Nursing Home Update, 1996
Characteristics of Nursing Home
Facilities and Residents
Nancy A. Krauss, Marc
P. Freiman, Jeffrey A. Rhoades, Barbara M. Altman, Erwin Brown,
Jr., and D. E. B. Potter
The dramatic growth in the number of
Americans over age 75, the desire to minimize the duration of
expensive inpatient hospital care, and the trend toward community-based
all lend importance to data on the nursing home industry.
The Medical Expenditure Panel Survey (MEPS)
collects nationally representative data on health care use, expenditures,
sources of payment, and insurance coverage. The MEPS Nursing
Home Component is now releasing Round 1 data for nursing homes
and person-level data collected for persons in residence on January
1, 1996. This Round 1 information was gathered from a nationally
representative sample of nursing homes during the first half
- Of the approximately 16,800
U.S. nursing homes in 1996, most (66 percent) operated for profit.
About 68 percent of for-profit homes were part of a chain.
- For-profit nursing homes
were much more likely than either nonprofit or government-owned
homes to consist of only nursing home beds.
- Formally defined special
care units accounted for 6.9 percent of all nursing home beds.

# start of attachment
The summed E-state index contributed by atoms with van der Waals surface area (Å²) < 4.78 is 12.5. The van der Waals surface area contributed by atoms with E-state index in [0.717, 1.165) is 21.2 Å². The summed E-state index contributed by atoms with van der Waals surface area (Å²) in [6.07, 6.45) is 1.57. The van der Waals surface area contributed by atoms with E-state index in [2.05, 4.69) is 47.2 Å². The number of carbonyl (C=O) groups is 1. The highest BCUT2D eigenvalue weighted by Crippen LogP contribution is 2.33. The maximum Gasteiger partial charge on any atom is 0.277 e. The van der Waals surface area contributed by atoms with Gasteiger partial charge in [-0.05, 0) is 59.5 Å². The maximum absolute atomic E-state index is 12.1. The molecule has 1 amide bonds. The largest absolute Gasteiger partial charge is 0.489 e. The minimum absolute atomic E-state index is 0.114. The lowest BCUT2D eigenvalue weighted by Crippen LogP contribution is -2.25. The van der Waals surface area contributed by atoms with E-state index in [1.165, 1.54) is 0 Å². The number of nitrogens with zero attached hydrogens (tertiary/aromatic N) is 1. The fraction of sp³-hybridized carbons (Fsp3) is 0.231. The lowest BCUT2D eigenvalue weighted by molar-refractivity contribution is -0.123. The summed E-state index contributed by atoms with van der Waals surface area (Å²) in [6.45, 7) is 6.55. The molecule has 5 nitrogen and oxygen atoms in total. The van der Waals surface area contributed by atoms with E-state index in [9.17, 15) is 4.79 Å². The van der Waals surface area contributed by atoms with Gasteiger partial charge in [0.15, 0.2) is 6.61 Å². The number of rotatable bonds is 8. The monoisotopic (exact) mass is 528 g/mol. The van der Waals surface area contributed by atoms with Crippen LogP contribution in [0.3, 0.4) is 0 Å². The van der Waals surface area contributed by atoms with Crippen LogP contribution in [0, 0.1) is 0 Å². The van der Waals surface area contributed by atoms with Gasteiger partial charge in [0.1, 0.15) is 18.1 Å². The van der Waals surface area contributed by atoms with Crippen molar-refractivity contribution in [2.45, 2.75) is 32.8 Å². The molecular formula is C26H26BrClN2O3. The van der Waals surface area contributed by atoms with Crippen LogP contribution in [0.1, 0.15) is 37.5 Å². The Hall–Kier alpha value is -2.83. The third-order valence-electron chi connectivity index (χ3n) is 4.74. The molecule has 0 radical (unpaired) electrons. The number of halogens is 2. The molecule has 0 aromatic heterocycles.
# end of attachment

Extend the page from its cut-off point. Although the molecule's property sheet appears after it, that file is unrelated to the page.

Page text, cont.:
Most were dedicated to Alzheimer's disease and related dementias.
Twelve percent of all nursing homes had a special Alzheimer's unit.
- Nursing home residents
had a high degree of functional difficulty. Over 80 percent needed
help with three or more activities of daily living. Nearly half
had some form of dementia.
- Fifty-eight percent of
nursing home residents had some kind of advance directive, such
as a do-not-resuscitate order.
- Most residents were enrolled
in Medicare (91.3 percent), with 62.2 percent dually eligible for
both Medicare and Medicaid. Only about 4.5 percent were eligible
for Medicaid only.
Size and Ownership
About 1.6 million persons were receiving care
in approximately 16,800 nursing homes on January 1, 1996. Nearly
1.8 million certified or licensed beds were available for use,
with an occupancy rate of 88.8 percent. Almost 66 percent of
nursing homes were operated for profit, while another 26.2 percent
were nonprofit. The remaining 7.9 percent were owned by Federal,
State, or local governments. Forty-five percent of all nursing
homes were both for-profit and part of a chain, whereas only
7.4 percent were nonprofit and part of a chain. For details,
select Figure 1.
Continuum of Care
Compared with nonprofit and government-owned
nursing homes, those that operated for profit were more likely
to consist solely of nursing home beds. Nonprofit and government-owned
nursing facilities were comparatively more likely to be part
of a more complex organizational structure--for example, hospital-based
nursing homes or those providing or affiliated with non-nursing
units such as personal care or independent living. For details,
select Figure 2 .
Over 3,200 facilities (19.3 percent) had formally